COLUMBUS, GA (WTVM) - Great teachers can make a huge difference in their students' lives. Teachers are mentors and even parental figure to many children.
Mary Ellen Fleming of Columbus says her 16-year-old son Myron, also known as Buddy, struggles with many disorders. He was once neglected and even physically abused by other teachers when he was a child. However, Buddy met a teacher when he attended Veterans Memorial Middle School who helped change his life and give hope to Fleming and the family.
"Buddy was in seventh grade when he met Mrs. Beverly," Fleming recalled. "Ms. Beverly was a Godsend, and I haven't had much opportunity to meet the teacher, but her influence goes on to this day."
Buddy was born with obsessive-compulsive disorder, oppositional defiant disorder, bipolar disorder and social anxiety. Although he was not formally diagnosed with Asperger syndrome, he was still treated for the disorder like other Asperger patients.
"It didn't bother me that Buddy was a little different than other children," Fleming said. "But I think it bothered others, especially the teachers."
Fleming said she once saw Buddy's daycare teacher drag him on the floor. She also remembered Buddy crying about his elementary school teacher hanging him on a coat hanger and hurting from the scar on his back.
"A teacher once shoved Buddy into a closet because she was uncomfortable with his behavior," Fleming said. "My son often portrays flight or fight syndrome, where if he is scared, he runs or fights. This made the teachers upset."
Fleming said she had been called by the school principal because teachers were having hard time trying to control Buddy.
"I had to watch them take my child down," Fleming said. "Police also called me when he was younger because Buddy ran away from school. We've been through a lot. We figured that Buddy was going to be disabled for all of his life, but Ms. Beverly changed everything."
Fleming said Ms. Beverly took her time and was patient with Buddy.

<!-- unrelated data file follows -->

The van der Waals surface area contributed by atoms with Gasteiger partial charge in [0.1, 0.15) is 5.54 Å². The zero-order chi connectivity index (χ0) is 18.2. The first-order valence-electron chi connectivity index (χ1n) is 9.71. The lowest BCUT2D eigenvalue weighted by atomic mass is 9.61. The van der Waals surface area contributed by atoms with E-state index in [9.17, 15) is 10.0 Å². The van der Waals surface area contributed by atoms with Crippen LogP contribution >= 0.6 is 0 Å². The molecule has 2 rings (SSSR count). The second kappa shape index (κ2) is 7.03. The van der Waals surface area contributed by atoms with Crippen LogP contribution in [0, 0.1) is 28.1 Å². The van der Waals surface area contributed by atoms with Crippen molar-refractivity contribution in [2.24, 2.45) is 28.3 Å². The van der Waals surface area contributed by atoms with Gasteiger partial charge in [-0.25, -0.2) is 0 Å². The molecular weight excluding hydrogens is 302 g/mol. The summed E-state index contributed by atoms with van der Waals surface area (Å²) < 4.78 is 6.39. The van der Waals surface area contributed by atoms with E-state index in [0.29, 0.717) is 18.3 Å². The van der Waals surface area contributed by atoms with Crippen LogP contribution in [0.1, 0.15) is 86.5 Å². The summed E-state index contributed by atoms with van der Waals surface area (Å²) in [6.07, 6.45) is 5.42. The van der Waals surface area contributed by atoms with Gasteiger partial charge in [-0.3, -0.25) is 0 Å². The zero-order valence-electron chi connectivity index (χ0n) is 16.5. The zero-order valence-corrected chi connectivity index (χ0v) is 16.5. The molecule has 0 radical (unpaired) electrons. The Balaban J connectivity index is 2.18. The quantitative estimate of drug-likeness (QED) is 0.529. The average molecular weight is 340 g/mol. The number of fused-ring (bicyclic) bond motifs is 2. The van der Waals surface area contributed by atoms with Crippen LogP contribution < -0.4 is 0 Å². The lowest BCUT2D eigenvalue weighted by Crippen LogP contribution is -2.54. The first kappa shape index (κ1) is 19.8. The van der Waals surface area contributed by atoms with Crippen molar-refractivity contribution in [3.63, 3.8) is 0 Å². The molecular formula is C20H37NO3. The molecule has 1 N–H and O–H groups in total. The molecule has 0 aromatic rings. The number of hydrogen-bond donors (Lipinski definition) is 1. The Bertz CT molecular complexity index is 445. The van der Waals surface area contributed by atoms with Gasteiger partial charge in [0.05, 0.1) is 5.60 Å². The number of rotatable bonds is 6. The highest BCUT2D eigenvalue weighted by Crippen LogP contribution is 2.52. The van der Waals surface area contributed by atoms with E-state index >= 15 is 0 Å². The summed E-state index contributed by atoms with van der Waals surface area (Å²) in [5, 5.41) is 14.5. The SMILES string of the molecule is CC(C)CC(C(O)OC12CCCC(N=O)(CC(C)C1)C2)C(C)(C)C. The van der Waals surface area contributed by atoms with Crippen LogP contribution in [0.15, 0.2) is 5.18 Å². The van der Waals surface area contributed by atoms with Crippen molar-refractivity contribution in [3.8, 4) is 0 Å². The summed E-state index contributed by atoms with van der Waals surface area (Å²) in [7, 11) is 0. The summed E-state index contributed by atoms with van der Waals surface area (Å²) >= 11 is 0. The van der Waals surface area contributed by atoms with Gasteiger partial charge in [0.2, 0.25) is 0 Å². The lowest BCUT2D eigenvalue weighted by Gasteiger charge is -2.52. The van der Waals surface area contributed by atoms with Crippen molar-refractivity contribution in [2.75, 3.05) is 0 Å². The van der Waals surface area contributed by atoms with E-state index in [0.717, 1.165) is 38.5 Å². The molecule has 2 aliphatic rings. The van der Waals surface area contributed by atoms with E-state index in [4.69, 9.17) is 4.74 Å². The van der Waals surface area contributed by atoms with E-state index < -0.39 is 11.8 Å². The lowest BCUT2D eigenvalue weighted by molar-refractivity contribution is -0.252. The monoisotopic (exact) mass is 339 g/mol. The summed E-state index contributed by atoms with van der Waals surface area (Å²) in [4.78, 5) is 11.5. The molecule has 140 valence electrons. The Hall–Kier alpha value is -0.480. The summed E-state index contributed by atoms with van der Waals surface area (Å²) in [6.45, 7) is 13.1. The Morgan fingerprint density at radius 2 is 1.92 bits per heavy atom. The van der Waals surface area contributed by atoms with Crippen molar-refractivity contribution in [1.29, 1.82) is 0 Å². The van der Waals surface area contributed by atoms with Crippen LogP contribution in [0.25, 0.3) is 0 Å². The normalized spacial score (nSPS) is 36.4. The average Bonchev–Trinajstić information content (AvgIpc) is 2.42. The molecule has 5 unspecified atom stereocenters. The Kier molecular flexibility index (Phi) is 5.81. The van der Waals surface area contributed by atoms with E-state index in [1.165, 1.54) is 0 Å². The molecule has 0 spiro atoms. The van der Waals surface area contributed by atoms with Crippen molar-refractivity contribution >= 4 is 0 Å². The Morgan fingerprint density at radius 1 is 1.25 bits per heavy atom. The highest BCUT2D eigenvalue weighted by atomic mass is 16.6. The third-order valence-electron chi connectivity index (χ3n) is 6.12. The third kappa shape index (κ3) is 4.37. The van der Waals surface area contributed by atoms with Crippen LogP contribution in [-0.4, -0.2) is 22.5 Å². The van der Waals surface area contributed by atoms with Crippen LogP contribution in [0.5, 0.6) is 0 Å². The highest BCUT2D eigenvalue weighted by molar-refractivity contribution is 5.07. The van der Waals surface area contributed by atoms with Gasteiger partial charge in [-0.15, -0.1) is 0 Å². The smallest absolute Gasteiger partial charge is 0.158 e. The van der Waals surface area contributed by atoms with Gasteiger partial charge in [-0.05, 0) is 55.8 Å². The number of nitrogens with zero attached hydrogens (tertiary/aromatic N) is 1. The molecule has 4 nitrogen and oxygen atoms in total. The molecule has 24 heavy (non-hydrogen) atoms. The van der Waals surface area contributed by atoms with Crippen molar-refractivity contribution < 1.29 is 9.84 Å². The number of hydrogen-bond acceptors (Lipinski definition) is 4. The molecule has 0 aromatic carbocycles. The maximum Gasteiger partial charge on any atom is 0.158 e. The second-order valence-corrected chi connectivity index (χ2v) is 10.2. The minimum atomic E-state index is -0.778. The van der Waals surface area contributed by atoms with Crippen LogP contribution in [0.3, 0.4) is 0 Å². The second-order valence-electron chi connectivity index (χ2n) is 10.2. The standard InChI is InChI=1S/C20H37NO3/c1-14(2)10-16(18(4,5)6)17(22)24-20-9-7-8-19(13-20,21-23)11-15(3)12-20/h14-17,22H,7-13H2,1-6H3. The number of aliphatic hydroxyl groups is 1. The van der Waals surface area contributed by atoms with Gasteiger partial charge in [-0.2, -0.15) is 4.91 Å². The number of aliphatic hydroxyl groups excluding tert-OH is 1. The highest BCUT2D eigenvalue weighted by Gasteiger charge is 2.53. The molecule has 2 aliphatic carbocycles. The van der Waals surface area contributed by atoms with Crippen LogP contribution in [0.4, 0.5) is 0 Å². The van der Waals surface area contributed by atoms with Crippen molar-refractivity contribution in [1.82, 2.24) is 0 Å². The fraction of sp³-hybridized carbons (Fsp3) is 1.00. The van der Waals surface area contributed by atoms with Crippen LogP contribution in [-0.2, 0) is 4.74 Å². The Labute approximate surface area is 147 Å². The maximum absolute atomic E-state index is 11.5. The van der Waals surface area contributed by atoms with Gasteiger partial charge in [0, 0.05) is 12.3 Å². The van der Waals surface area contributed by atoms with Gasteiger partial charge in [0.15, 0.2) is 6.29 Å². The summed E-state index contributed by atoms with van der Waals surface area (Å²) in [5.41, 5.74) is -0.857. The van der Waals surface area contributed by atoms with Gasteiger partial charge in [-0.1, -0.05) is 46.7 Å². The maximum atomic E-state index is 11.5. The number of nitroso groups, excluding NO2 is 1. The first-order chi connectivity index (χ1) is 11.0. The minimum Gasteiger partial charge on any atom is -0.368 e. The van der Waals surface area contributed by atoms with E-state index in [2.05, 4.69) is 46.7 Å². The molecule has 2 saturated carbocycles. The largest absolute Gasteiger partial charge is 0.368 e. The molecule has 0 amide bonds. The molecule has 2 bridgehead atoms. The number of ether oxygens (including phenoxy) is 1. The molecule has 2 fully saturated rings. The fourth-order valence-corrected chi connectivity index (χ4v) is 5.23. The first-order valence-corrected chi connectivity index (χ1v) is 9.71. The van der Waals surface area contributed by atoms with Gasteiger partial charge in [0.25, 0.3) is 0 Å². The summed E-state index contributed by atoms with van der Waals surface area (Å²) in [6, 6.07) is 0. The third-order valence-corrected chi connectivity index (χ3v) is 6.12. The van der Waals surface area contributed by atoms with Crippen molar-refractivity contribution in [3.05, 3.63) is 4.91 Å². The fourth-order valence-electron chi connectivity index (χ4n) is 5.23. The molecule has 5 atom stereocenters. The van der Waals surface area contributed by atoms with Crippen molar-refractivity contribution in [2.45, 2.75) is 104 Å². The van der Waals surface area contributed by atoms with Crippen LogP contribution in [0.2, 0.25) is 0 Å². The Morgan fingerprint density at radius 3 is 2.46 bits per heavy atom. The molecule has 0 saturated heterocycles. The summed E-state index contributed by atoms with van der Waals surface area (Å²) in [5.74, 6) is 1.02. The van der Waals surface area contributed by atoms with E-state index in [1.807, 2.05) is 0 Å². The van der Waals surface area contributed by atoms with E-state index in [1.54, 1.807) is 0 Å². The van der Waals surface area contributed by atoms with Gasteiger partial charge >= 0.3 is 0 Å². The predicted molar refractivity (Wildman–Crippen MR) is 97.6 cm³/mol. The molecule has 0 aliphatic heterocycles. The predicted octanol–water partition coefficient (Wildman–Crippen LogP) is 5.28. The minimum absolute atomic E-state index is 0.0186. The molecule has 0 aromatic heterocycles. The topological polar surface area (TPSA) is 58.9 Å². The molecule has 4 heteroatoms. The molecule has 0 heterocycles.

"Ms. Beverly held Buddy accountable and she didn't allow him to use his disabilities as an excuse," Fleming recalled.
When Buddy first started seventh grade, he was on a 0.5 reading level, or kindergarten reading level. By the time Buddy finished eighth grade, he was on 8.5 grade reading level and was on the same level as his other peers.
"He loved reading Percy Jackson books," Fleming said. "When I met Ms. Beverly for a meeting, she said Buddy fell in love with Percy Jackson's stories. She motivated him to read, and now he makes A's and B's in classes. He never looked back."
Buddy now has a new dream. He wants to go into the military and also work with animals. Ever since he learned how to read, Buddy overcame his expressive language disorder, and speaks clearly now.
"He used to stutter so much, and it was hard for all of us to understand him," Fleming said. "But he's doing so well in school, and he's also learning how to make friends. I believe that the Lord directed our steps to Ms. Beverly. God used her to give us hope."
Fleming said she wanted to thank Ms. Beverly for never giving up on her son.
"I think she was born to teach and help children," Fleming said. "I couldn't afford to give him private lessons or teachers, so I always hoped that he would somehow learn to do well in public schools. I was scared that he wouldn't, but she was all we needed. I wish we could buy her a new car or jewelry, but I don't have that money. But we are thankful. Our hearts are full. She helped me realize that God gave my son capabilities instead of disabilities. Thank you."